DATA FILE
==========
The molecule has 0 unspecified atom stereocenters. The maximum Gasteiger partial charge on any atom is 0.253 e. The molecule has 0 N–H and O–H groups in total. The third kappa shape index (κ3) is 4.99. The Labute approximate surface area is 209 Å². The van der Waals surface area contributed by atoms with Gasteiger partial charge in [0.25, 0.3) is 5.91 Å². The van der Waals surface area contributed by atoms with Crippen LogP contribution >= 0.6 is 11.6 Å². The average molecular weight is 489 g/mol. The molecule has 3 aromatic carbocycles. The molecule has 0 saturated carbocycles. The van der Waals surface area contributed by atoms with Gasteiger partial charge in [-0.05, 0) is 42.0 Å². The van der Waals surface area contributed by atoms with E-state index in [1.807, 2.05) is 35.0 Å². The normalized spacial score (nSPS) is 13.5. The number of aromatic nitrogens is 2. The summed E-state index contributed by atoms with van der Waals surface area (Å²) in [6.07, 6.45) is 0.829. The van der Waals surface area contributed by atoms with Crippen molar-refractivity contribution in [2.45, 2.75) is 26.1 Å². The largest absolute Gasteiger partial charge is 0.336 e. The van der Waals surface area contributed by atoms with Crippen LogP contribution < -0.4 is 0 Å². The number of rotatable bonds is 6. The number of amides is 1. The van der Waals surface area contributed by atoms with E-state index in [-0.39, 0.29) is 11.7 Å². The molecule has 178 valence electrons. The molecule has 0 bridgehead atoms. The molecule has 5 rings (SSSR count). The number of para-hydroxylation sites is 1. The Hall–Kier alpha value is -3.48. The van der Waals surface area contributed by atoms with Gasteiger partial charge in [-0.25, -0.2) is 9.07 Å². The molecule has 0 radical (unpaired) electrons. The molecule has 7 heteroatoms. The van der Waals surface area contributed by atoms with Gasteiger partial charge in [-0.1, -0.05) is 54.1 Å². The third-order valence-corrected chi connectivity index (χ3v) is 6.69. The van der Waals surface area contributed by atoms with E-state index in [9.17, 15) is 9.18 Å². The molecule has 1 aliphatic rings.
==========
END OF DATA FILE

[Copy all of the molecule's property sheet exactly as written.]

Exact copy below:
The molecule has 0 unspecified atom stereocenters. The maximum Gasteiger partial charge on any atom is 0.253 e. The molecule has 0 N–H and O–H groups in total. The third kappa shape index (κ3) is 4.99. The Labute approximate surface area is 209 Å². The van der Waals surface area contributed by atoms with Gasteiger partial charge in [0.25, 0.3) is 5.91 Å². The van der Waals surface area contributed by atoms with Crippen LogP contribution >= 0.6 is 11.6 Å². The average molecular weight is 489 g/mol. The molecule has 3 aromatic carbocycles. The molecule has 0 saturated carbocycles. The van der Waals surface area contributed by atoms with Gasteiger partial charge in [-0.05, 0) is 42.0 Å². The van der Waals surface area contributed by atoms with E-state index in [1.807, 2.05) is 35.0 Å². The normalized spacial score (nSPS) is 13.5. The number of aromatic nitrogens is 2. The summed E-state index contributed by atoms with van der Waals surface area (Å²) in [6.07, 6.45) is 0.829. The van der Waals surface area contributed by atoms with Crippen molar-refractivity contribution in [2.45, 2.75) is 26.1 Å². The largest absolute Gasteiger partial charge is 0.336 e. The van der Waals surface area contributed by atoms with Crippen LogP contribution < -0.4 is 0 Å². The number of rotatable bonds is 6. The number of amides is 1. The van der Waals surface area contributed by atoms with E-state index in [-0.39, 0.29) is 11.7 Å². The molecule has 178 valence electrons. The molecule has 0 bridgehead atoms. The molecule has 5 rings (SSSR count). The number of para-hydroxylation sites is 1. The Hall–Kier alpha value is -3.48. The van der Waals surface area contributed by atoms with Gasteiger partial charge in [-0.25, -0.2) is 9.07 Å². The molecule has 0 radical (unpaired) electrons. The molecule has 7 heteroatoms. The van der Waals surface area contributed by atoms with Gasteiger partial charge in [-0.1, -0.05) is 54.1 Å². The third-order valence-corrected chi connectivity index (χ3v) is 6.69. The van der Waals surface area contributed by atoms with E-state index in [9.17, 15) is 9.18 Å². The molecule has 1 aliphatic rings.